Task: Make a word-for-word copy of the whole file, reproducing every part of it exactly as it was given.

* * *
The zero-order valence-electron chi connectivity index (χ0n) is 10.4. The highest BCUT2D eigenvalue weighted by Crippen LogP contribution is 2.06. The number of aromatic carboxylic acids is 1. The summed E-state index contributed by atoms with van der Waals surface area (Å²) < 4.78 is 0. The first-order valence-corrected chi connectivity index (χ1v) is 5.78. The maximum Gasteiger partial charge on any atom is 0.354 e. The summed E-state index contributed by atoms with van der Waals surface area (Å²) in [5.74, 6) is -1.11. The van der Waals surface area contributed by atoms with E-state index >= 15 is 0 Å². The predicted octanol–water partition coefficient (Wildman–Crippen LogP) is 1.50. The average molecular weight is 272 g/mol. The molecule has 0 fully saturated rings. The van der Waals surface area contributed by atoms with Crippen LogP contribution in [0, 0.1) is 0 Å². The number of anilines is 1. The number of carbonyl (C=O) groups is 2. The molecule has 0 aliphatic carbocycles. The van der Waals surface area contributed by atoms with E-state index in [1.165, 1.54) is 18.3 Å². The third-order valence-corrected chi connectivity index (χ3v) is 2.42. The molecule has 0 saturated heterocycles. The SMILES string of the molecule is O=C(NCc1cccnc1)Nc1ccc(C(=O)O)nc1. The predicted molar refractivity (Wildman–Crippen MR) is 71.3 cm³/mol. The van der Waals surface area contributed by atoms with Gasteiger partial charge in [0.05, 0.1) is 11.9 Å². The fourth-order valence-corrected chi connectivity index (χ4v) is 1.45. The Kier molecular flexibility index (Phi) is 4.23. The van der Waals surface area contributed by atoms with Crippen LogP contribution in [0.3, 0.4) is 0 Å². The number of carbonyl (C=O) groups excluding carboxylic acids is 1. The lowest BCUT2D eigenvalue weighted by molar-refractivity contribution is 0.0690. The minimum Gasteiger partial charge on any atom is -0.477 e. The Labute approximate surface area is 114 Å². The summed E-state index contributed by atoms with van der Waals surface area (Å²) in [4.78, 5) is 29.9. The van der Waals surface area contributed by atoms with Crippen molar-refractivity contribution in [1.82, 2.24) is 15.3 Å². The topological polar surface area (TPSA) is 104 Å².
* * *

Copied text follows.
The zero-order valence-electron chi connectivity index (χ0n) is 10.4. The highest BCUT2D eigenvalue weighted by Crippen LogP contribution is 2.06. The number of aromatic carboxylic acids is 1. The summed E-state index contributed by atoms with van der Waals surface area (Å²) < 4.78 is 0. The first-order valence-corrected chi connectivity index (χ1v) is 5.78. The maximum Gasteiger partial charge on any atom is 0.354 e. The summed E-state index contributed by atoms with van der Waals surface area (Å²) in [5.74, 6) is -1.11. The van der Waals surface area contributed by atoms with E-state index >= 15 is 0 Å². The predicted octanol–water partition coefficient (Wildman–Crippen LogP) is 1.50. The average molecular weight is 272 g/mol. The molecule has 0 fully saturated rings. The van der Waals surface area contributed by atoms with Crippen LogP contribution in [0, 0.1) is 0 Å². The number of anilines is 1. The number of carbonyl (C=O) groups is 2. The molecule has 0 aliphatic carbocycles. The van der Waals surface area contributed by atoms with E-state index in [1.165, 1.54) is 18.3 Å². The third-order valence-corrected chi connectivity index (χ3v) is 2.42. The molecule has 0 saturated heterocycles. The SMILES string of the molecule is O=C(NCc1cccnc1)Nc1ccc(C(=O)O)nc1. The predicted molar refractivity (Wildman–Crippen MR) is 71.3 cm³/mol. The van der Waals surface area contributed by atoms with Gasteiger partial charge in [0.05, 0.1) is 11.9 Å². The fourth-order valence-corrected chi connectivity index (χ4v) is 1.45. The Kier molecular flexibility index (Phi) is 4.23. The van der Waals surface area contributed by atoms with Crippen LogP contribution in [0.3, 0.4) is 0 Å². The number of carbonyl (C=O) groups excluding carboxylic acids is 1. The lowest BCUT2D eigenvalue weighted by molar-refractivity contribution is 0.0690. The minimum Gasteiger partial charge on any atom is -0.477 e. The Labute approximate surface area is 114 Å². The summed E-state index contributed by atoms with van der Waals surface area (Å²) in [4.78, 5) is 29.9. The van der Waals surface area contributed by atoms with Crippen molar-refractivity contribution in [1.82, 2.24) is 15.3 Å². The topological polar surface area (TPSA) is 104 Å².